Top 5: Tools in the Trenches

by Sam Bartlett
1. The Handpick 
Ah, the handiest pick of the bunch. Here Morgan models this light-weight miniature pick-axe which provides the common archaeologist with a more controlled, precise swing. This little tool is not just known for its cute looks and sensible size! It can often be seen in smaller, more delicate areas and can be helpful in cleaning and defining features or taking down a course.


2. Tiny Tools
 Gen is showing us (from left to right) Sticky Thingy, Tiny Trowel, and Pokey Thingy. And yes, those are the technical terms. These bad boys are used for the smaller work that the larger tools just can’t do. For example picking tiny clumps of dirt off various types of vessels, for a non-scratching removal process. These tiny tools can be an archaeologist’s best friends during an in-field “OH MY GOSH LOOK WHAT I FOUND” moment!


3. The Big-Pick (and a water bottle) 
These professional male models are demonstrating two key aspects of archaeology: Hydration and one of the most important tools if you want to move a lot of dirt. The big-pick (aka ‘Kazma’) is a high demand item on the EBAP site and is one that can do a lot of damage to large areas of dirt. It’s Vangilis’s weapon of choice and if wielded correctly (which can take some practice) can be a highly  profitable tool in terms of digging and also as new fun way to get out some anger issues.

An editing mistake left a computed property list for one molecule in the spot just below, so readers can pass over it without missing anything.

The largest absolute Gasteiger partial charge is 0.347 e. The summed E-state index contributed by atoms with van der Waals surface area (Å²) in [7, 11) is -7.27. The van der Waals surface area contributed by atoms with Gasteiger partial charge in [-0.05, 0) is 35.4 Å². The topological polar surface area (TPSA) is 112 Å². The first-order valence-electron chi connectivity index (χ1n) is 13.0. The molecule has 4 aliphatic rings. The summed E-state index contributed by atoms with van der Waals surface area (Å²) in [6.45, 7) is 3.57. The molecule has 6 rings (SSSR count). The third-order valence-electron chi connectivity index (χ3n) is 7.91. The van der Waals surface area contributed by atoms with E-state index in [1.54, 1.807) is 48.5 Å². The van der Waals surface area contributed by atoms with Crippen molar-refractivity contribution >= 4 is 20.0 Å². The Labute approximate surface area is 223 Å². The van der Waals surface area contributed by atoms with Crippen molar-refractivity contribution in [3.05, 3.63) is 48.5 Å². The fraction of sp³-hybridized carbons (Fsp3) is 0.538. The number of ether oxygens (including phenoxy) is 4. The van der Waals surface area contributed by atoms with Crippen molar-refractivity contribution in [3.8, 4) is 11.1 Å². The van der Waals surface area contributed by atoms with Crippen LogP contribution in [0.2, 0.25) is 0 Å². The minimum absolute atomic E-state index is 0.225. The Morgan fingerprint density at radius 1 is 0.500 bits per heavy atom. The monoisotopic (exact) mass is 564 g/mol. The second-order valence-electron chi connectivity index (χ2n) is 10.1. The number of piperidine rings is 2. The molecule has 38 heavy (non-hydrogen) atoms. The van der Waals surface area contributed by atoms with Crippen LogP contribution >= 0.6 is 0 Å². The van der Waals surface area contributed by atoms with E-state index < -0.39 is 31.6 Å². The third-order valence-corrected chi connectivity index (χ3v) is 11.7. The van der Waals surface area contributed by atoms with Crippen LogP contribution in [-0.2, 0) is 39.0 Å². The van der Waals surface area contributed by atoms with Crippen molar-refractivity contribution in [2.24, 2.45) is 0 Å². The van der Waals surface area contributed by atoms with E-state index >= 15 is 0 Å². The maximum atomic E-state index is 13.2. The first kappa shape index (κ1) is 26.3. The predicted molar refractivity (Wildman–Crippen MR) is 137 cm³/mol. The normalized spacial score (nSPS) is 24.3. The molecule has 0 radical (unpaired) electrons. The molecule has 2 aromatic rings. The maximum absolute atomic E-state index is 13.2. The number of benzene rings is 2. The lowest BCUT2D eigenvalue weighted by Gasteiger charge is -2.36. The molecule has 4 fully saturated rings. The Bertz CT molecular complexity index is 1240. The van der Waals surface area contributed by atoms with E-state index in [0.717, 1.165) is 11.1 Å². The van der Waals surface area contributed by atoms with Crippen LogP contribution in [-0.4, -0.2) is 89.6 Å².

4. The Triangle ( ‘Trigonaki’)  
As Haley is murderously showing us, the triangle can be a dangerous little tool if left carelessly in a trench. With its sharp edges and pointy ends it is the perfect tool for straightening edges and clearing extra dirt away. All in all it is a favourite tool of many archaeologists! So much so Gen bought some in Greece to bring back to Canada, as they are a hidden treasure in the field of archaeology.



5. Wheelbarrow (‘ Karotzi’)
These babies will haul just about anything as long as you are willing to push! And they come in fun colours! Fill ’em up with dirt and you too can contribute to the giant dirt pile that has become a defining feature of the EBAP site. And though grimacing looks are given to every full wheelbarrow, every EBAPer would agree that muscle and character can be built with these handy tools.

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